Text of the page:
1. Eating a healthy diet
    Diet has a big impact on stroke risk. Changing diet can help a patient to reduce their risk of stroke in several different ways: reducing dietary sodium intake and increasing fruit and vegetable consumption will lower blood pressure, an important risk factor for stroke (see below) and a diet rich in fruit, vegetables, nuts, fish, and olive oil—the so-called ‘Mediterranean diet’—will reduce risk of stroke and myocardial infarction. Likewise, weight loss will reduce body mass index (BMI), which is in turn a risk factor for stroke (at least down to a BMI of 22.5)
  2. Adopt a healthy lifestyle
    As well as diet, changing other lifestyle habits can help to reduce stroke risk. Any physical activity compared to inactivity is associated with reduced risk of stroke. Smoking is associated with a 2–3-fold increase in risk of death from stroke. Stopping smoking, even at older ages, will have an effect on future stroke risk. Alcohol consumption is associated with increased stroke risk, with each 100g (i.e approximately 12 units) associated with a 14% increase in risk.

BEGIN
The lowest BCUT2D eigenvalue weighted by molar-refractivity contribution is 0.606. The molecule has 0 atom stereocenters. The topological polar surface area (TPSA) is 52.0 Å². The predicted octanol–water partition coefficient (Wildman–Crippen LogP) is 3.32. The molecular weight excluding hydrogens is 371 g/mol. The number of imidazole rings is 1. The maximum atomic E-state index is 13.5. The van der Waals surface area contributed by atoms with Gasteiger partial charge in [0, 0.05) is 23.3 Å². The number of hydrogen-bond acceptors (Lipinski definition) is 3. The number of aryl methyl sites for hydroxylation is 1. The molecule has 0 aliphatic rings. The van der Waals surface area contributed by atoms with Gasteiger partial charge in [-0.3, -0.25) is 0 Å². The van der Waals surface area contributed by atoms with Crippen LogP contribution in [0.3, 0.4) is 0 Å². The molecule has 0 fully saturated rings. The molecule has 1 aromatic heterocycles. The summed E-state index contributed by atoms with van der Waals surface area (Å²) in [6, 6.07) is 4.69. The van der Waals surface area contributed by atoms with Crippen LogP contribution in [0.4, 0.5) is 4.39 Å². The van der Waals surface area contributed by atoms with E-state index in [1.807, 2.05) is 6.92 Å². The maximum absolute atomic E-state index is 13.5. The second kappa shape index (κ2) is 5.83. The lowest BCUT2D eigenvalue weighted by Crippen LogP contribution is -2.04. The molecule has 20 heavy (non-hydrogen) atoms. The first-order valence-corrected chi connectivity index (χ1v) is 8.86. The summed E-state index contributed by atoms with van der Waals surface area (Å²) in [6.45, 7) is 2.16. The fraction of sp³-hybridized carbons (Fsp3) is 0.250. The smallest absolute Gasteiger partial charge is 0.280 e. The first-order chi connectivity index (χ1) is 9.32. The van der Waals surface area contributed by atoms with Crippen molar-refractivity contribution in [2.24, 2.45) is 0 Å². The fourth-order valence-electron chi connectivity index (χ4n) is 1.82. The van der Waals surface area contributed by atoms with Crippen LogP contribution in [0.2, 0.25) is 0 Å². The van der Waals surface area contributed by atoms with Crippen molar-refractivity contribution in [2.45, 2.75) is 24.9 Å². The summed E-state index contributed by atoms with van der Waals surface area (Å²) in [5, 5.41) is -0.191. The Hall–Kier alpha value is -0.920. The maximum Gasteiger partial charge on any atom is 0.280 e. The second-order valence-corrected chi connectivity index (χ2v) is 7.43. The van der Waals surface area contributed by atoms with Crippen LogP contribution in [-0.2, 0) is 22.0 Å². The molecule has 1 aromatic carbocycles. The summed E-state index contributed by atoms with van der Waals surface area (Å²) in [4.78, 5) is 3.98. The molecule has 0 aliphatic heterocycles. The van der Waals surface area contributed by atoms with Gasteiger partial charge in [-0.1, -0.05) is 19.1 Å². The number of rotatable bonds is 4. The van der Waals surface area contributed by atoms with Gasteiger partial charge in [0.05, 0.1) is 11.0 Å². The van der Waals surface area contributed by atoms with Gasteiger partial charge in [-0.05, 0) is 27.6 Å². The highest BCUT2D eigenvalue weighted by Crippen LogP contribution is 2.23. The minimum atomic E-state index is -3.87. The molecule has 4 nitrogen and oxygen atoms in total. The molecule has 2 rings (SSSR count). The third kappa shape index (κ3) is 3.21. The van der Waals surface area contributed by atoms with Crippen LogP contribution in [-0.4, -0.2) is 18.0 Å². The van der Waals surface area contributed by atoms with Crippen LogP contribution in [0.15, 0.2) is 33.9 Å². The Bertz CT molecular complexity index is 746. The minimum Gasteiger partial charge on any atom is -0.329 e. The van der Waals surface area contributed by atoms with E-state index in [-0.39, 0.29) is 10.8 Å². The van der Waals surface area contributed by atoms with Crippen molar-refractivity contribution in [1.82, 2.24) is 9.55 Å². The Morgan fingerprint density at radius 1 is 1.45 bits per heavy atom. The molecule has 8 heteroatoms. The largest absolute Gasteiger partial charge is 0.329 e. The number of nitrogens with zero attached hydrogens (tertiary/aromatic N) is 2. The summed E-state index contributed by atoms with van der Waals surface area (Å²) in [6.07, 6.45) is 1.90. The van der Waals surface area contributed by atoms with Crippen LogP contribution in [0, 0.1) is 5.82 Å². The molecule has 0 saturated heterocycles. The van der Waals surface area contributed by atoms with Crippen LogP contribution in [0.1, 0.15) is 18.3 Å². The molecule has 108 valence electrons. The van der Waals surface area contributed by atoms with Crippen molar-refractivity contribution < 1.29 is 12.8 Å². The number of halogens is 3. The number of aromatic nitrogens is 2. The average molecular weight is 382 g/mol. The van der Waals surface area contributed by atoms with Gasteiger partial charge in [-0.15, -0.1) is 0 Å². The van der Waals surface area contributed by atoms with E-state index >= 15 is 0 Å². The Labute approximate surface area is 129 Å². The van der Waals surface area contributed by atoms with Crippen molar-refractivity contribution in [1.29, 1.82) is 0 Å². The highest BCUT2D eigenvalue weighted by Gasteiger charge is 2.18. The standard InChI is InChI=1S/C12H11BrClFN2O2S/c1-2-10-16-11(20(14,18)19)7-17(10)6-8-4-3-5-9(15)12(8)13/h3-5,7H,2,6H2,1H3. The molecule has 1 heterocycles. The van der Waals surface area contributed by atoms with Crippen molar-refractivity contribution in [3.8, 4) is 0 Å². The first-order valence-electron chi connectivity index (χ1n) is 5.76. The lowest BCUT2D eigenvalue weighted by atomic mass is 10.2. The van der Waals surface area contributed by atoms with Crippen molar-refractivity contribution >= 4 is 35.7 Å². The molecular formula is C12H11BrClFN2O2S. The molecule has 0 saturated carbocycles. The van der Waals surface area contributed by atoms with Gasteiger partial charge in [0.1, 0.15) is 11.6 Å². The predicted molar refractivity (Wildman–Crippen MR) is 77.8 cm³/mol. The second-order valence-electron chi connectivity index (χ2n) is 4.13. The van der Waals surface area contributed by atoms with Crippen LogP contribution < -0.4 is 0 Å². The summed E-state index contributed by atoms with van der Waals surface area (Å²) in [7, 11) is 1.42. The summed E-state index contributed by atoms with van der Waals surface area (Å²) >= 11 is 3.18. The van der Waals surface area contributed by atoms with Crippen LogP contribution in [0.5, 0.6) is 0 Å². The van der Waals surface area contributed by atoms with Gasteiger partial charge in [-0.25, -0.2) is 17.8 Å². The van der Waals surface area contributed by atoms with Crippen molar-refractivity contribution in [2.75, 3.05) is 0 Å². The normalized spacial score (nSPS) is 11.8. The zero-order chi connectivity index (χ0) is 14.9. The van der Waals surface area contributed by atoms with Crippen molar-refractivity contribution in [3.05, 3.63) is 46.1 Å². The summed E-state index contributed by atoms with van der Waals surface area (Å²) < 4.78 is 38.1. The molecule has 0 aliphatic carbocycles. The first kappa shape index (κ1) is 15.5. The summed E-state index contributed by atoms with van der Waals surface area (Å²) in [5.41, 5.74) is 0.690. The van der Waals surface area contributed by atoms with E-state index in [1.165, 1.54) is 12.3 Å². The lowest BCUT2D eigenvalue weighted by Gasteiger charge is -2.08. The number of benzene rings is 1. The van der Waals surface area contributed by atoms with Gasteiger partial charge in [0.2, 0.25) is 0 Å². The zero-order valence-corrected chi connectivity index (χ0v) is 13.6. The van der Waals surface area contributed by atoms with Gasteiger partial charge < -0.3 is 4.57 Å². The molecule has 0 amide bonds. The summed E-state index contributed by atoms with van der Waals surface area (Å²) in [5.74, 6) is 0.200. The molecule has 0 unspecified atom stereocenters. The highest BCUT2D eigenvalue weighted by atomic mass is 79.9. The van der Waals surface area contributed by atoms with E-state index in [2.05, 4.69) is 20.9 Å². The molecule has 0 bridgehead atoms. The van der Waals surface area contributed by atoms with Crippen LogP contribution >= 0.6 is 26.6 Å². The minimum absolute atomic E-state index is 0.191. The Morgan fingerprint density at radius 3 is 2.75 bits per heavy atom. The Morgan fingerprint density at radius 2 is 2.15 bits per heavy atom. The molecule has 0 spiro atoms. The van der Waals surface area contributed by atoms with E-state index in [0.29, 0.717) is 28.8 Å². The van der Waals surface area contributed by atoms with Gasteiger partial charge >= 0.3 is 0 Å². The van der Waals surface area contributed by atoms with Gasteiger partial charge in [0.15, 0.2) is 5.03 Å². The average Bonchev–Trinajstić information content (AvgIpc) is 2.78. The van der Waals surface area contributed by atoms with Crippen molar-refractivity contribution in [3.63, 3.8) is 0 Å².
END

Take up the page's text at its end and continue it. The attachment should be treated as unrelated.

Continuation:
3. Use a cardiovascular disease risk calculator to assess stroke risk
    Risk factors for stroke and coronary heart disease overlap, so for practical purposes, a cardiovascular disease risk calculator (rather than a stroke-specific risk calculator) is appropriate to identify high-risk individuals and inform treatment options. 
  4. Treat high blood pressure
    Hypertension is a major risk factor for stroke so it is important to treat high blood pressure.
  5. Statin therapy
    Statin therapy is effective at reducing risk of stroke, and should be offered to people depending upon their underlying cardiovascular risk. There is strong evidence from randomised controlled trials that use of statins lowers risk of stroke and other cardiovascular events and increases life expectancy.